jmitm2 is a SSH2 man-in-the-middle-attack program based on the SSH2 client/server implementation J2SSH.


jmitm2 operates on OSI layer four and above, so you need to do DNS- or ARP-Spoofing using the utilities provided by e.g. the dsniff package before you can do an attack. I won't describe these two techniques hera as a) there's plenty of information on these topics on the internet, b) I won't make things too easy for you, and c) I'm busy doing other things ;)

So, what to do with the jmitm2 binary package after download, verification of its signature, and extraction? Well,

  • set ListenAddress and Port to the IP Adress you will redirect traffic to (i.e. the machine "In the middle") in conf/server.xml. The default port for SSH is 22.

  • (redirect traffic using dsniff)

  • start jmitm2 using ./ in the bin/ subdirectory. You need to edit this file before using it: First parameter is the IP address of the target host, second parameter is his port (usually 22). The "target host" is the host a possible attack victim is going to log into.


    You'll need Java 1.4, a lot of RAM (well, this is Java ;), and root privileges for binding to TCP port 22. If you don't have these privileges or simply want to test first, use a port above 1024.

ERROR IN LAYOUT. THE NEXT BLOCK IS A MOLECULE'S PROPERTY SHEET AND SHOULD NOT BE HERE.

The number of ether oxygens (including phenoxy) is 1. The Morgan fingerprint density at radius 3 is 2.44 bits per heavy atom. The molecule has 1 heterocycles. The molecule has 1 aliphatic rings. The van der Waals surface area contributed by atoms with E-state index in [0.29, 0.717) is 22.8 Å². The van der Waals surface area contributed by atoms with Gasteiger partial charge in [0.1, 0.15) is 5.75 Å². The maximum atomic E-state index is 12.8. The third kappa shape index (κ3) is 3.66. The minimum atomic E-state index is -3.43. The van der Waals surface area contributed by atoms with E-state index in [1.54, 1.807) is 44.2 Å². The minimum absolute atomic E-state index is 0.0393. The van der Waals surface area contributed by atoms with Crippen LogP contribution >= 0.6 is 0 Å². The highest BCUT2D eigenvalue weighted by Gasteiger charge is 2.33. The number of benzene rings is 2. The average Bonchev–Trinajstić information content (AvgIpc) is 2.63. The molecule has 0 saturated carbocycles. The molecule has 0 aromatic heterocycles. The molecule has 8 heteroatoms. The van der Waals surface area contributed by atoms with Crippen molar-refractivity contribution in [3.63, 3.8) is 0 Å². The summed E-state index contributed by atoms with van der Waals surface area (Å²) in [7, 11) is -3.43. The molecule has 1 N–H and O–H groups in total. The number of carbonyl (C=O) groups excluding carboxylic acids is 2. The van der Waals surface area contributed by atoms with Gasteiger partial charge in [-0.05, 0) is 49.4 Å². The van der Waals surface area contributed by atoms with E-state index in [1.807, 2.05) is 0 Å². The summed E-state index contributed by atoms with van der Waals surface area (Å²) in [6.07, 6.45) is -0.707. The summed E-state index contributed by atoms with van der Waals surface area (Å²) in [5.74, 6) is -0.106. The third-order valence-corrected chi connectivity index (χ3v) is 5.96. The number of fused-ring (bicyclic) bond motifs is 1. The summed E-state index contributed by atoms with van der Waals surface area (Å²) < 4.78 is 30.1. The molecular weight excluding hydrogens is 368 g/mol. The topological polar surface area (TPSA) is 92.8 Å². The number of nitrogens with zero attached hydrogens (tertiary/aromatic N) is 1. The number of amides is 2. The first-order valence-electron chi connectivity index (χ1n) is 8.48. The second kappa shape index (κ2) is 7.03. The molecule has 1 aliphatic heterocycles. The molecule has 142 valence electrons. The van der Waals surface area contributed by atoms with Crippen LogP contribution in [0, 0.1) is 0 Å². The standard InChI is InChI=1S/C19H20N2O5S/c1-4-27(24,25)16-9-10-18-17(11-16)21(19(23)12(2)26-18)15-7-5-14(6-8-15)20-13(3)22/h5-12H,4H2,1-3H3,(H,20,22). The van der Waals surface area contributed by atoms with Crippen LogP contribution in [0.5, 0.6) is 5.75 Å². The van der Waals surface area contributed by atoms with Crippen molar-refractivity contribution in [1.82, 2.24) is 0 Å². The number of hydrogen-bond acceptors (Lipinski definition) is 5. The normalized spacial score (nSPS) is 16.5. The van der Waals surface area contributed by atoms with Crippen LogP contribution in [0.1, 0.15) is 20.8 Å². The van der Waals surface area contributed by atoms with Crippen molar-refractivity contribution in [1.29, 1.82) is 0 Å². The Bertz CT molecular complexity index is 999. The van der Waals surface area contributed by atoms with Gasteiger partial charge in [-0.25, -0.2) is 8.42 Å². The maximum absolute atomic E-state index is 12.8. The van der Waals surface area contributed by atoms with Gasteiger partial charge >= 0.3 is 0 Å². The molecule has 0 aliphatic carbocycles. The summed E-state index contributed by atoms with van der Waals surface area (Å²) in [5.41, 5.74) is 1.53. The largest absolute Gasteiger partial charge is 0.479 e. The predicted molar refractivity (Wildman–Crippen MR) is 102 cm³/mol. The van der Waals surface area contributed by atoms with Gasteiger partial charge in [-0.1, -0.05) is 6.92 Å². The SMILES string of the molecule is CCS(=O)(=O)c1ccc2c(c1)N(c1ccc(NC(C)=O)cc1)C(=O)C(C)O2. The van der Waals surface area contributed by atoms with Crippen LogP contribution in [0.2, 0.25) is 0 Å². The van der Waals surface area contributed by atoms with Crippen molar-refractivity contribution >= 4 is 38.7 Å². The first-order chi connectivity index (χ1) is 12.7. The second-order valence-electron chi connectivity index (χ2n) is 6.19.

Example: The machine running jmitm2 is, the target host is with a DNS name of That implies

    ==> ListenAddress, Port 22

    ==> in bin/, use 22 as parameters for calling MitmGlue

    ==> redirect to using dsniff

    Okay, that's it - almost. You need to connect jmitm2 first, and watch it connect to the target host. It will ask you on the console whether or not to accept the target host's SSH public key - verify and accept it (say "Always"). After that, the key is known to jmitm2, and you can start your "attacks". Oh, as a sidenote: jmitm2's log output by default is really pretty noisy which can be fun when trying to understand its modus operandi, but if you don't want to drown in information, it's advisable to grep its output for "mitm" or (maybe better ;) "password" via a pipe.

    Note: Please remember that this program was written for academic purposes, not to break any laws or to spy on your neighbor's mail. Please use it in that spirit.